Grocery activity remains stable, and with the Sprouts acquisition of Sunflower Markets, four Tucson stores will rebrand as Sprouts. Wal-Mart is moving forward with their embattled El Con location, after a July judicial ruling in their favor.
Tucson Industrial Market
The tenor of the market remains tentative, with fundamentals fairly flat. Year-to-date absorption at the midway point was a positive 54,632 sf, after a three-year combined period with negative absorption of 1,120,091 sf. Industries contributing to recent positive absorption include mining-related uses and telemarketing firms. Market-wide vacancy ticked down slightly to 11.6% but has remained in double digit territory since Q2 2009. Activity is fairly shallow, and velocity remains slow.
Despite relatively flat conditions, there were nine spaces leased of 10,000 sf or larger this quarter, the total number of this size leased over the previous four quarters combined. Activity in small tenant spaces is occurring, again without notable pace or volume.
Sales in the second quarter were larger and of a higher quality than in recent periods. Volume remains far from robust, with more user than investor purchases. Seven of the top ten sales were user buys with an average size of 28,000 sf and $46 per sf.
One sale of note is the Involta purchase of a 40,000-sf Tucson building being renovated for use as a Tier III data center. It will be the first co-location multi-tenant data facility in the region. Additionally, Zygo, an optical sciences firm, previously in 20,000 sf, purchased a 110,000-sf facility with plans to expand.Investor activity has been dominated by short sales and purchases directly from foreclosedlender inventory (REO). We do see some opportunistic activity as both businesses and investors pick up business from compressed competition. Trading of vacant commercial land remains virtually non-existent.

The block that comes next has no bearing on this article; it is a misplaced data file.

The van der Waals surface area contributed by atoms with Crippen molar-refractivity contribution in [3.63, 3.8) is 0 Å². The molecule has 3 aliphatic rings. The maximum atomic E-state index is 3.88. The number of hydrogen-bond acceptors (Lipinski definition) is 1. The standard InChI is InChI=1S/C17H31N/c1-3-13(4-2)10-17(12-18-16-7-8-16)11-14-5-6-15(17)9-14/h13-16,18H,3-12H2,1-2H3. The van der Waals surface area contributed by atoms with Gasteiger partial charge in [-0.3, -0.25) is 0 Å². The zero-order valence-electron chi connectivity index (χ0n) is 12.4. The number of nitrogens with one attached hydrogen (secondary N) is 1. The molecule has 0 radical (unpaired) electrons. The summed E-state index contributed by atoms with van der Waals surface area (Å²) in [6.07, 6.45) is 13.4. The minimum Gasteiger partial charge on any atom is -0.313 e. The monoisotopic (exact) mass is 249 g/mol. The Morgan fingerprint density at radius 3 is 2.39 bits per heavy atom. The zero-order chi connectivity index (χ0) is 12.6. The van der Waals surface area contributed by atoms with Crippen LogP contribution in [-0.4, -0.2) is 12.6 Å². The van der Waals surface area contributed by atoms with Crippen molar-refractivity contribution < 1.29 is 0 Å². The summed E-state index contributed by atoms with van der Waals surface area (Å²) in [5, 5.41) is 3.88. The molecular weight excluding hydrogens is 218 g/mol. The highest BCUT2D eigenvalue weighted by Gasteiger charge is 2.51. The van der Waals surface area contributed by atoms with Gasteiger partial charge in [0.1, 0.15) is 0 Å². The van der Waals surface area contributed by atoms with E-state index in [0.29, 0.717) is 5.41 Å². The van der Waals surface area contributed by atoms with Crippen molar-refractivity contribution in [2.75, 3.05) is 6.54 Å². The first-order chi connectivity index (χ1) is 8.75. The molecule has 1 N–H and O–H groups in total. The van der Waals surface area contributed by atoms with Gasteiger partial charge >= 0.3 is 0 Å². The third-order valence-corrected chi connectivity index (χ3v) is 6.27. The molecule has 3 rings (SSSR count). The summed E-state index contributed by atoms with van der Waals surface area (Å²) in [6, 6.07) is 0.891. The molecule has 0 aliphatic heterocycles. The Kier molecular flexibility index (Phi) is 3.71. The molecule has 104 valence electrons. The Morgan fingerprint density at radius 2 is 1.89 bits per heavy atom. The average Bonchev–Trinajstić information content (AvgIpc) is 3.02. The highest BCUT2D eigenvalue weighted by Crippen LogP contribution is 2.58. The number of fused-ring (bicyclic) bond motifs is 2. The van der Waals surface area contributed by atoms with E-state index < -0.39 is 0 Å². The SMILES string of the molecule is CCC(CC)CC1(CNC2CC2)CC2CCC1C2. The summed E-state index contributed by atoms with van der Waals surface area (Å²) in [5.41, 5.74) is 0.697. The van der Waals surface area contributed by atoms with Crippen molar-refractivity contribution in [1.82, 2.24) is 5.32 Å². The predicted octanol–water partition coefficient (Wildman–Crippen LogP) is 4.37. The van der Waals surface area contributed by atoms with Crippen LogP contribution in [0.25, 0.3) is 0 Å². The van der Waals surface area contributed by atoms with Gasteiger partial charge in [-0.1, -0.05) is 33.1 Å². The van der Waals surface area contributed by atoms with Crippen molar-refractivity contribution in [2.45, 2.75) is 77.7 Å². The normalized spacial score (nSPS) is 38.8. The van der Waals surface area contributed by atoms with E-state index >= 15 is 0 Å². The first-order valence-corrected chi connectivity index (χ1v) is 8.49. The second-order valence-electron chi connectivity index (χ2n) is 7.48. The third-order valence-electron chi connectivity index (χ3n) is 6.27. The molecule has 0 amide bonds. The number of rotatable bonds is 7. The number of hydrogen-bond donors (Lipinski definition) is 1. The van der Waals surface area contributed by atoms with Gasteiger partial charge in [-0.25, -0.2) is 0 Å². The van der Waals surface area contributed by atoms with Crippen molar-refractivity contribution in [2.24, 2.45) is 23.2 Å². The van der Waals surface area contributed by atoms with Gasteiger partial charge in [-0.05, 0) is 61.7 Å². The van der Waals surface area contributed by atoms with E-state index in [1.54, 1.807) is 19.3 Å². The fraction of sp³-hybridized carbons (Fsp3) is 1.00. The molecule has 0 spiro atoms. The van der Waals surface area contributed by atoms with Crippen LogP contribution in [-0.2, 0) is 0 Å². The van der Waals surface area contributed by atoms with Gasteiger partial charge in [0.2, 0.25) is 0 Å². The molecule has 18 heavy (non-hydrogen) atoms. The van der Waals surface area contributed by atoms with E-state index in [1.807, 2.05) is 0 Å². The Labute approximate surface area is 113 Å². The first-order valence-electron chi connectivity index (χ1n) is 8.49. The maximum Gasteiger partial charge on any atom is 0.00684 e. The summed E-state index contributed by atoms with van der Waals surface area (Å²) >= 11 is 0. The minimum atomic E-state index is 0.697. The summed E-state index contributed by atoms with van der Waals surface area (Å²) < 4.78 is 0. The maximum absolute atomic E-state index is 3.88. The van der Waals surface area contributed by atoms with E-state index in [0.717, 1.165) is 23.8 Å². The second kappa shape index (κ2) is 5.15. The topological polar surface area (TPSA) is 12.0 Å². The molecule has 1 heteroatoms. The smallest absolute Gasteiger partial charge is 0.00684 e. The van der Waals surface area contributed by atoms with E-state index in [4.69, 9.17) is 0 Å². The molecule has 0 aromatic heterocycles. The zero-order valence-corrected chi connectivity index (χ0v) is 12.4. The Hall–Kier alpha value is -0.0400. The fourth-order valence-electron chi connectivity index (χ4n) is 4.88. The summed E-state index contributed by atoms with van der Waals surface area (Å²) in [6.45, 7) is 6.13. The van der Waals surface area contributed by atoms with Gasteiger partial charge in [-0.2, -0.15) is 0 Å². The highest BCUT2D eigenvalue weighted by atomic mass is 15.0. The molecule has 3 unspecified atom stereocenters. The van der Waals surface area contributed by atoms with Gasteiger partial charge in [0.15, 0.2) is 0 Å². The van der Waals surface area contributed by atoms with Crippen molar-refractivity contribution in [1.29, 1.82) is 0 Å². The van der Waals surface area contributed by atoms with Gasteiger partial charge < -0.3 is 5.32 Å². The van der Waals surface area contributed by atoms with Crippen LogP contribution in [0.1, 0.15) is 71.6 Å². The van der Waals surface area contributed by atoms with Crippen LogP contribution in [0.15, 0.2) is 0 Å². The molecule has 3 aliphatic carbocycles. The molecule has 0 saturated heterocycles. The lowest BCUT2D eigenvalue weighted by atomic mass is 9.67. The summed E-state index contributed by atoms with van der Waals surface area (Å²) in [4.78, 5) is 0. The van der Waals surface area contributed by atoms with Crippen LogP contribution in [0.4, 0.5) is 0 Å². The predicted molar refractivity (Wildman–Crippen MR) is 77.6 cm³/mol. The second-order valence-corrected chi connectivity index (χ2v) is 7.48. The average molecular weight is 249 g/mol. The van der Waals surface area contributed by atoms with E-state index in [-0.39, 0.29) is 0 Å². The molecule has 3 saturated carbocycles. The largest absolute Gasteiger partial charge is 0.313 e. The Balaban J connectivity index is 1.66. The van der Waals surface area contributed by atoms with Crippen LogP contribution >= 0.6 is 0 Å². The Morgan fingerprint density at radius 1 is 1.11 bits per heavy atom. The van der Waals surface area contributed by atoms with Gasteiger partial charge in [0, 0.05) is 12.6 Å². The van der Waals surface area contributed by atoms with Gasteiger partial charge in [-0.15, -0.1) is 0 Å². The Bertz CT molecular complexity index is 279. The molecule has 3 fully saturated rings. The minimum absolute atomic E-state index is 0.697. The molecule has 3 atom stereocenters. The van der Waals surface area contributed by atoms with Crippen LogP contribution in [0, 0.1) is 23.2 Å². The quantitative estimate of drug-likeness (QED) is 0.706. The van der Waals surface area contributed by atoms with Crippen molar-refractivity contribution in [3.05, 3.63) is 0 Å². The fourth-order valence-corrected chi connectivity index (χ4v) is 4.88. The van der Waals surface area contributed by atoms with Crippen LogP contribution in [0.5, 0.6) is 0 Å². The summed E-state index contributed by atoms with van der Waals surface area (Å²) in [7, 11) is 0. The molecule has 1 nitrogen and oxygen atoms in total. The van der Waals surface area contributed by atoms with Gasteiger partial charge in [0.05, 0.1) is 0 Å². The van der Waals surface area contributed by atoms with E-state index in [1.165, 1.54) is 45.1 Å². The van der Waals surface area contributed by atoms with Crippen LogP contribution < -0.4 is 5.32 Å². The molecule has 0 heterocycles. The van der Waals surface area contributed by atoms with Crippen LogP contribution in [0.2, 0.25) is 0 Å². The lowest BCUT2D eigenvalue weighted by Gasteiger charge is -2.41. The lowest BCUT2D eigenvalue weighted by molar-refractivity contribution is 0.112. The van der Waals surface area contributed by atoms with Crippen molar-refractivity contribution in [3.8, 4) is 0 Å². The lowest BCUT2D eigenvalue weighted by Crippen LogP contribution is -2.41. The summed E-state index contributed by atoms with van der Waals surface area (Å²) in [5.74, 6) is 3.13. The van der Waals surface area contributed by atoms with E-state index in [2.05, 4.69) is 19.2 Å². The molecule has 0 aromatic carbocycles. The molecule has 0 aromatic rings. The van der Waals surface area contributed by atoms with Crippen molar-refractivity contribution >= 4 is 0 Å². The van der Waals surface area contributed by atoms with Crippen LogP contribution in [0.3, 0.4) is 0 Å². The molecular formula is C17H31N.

Fundamentals have ceased deteriorating and are showing very gradual improvement across the office, industrial and retail sectors. The pendulum still swings in favor of the tenant, with savvy landlords offering competitive packages to retain tenants and attract those few moving in the market. Moves continue to be dominated by ‘flight to quality’ relocations, where space quality or location is upgraded and consolidations are made for more efficient, cost effective space layout.
With elections only months away, little change is expected in market dynamics through year-end, with the potential for a slight uptick in the fourth quarter. Regardless of the presidential election’s outcome, the broader economy is likely to improve. Increased certainty should ease some of the remaining stagnation in business and investment spheres. Activity in the border region may improve as North American firms find value in re-shoring their operations to a more proximate, cost effective business environment.
Look for growing commerce, development and investment activity along the Tucson Modern Streetcar route following on the heels of significant student housing construction.
Despite low interest rates, the commercial investment market remains hampered by weak market fundamentals and tight underwriting and equity requirements. Expect a continued focus on properties sold to businesses who will occupy the real estate who can purchase well under costs to construct.
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Mike Hammond SIOR CRE is PICOR’s President, Founder and Managing Shareholder, and leads the firm’s activity in the border region, specifically, the state of Sonora, Mexico, where PICOR is incorporated and licensed. He has been a sales and marketing trainer for the national Society of Industrial and Office Realtors (SIOR) for 20 years, is a Counselor of Real Estate (CRE) and is active in regional leadership with the Urban Land Institute (ULI).